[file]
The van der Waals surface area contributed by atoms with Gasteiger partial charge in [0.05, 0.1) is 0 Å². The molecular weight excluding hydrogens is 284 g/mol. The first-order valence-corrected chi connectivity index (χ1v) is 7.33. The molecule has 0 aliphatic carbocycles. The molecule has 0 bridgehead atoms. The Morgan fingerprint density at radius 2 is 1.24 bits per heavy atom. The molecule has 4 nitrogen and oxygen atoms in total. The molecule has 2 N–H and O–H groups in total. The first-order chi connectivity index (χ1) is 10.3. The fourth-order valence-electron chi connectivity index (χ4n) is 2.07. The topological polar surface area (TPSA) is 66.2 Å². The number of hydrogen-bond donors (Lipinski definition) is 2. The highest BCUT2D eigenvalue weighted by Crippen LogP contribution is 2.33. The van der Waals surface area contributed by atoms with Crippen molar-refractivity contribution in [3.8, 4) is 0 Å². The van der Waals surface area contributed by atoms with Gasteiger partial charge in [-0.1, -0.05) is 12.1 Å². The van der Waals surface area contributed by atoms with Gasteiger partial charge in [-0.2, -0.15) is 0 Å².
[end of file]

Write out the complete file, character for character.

The van der Waals surface area contributed by atoms with Gasteiger partial charge in [0.05, 0.1) is 0 Å². The molecular weight excluding hydrogens is 284 g/mol. The first-order valence-corrected chi connectivity index (χ1v) is 7.33. The molecule has 0 aliphatic carbocycles. The molecule has 0 bridgehead atoms. The Morgan fingerprint density at radius 2 is 1.24 bits per heavy atom. The molecule has 4 nitrogen and oxygen atoms in total. The molecule has 2 N–H and O–H groups in total. The first-order chi connectivity index (χ1) is 10.3. The fourth-order valence-electron chi connectivity index (χ4n) is 2.07. The topological polar surface area (TPSA) is 66.2 Å². The number of hydrogen-bond donors (Lipinski definition) is 2. The highest BCUT2D eigenvalue weighted by Crippen LogP contribution is 2.33. The van der Waals surface area contributed by atoms with Crippen molar-refractivity contribution in [3.8, 4) is 0 Å². The van der Waals surface area contributed by atoms with Gasteiger partial charge in [-0.1, -0.05) is 12.1 Å². The van der Waals surface area contributed by atoms with Gasteiger partial charge in [-0.2, -0.15) is 0 Å².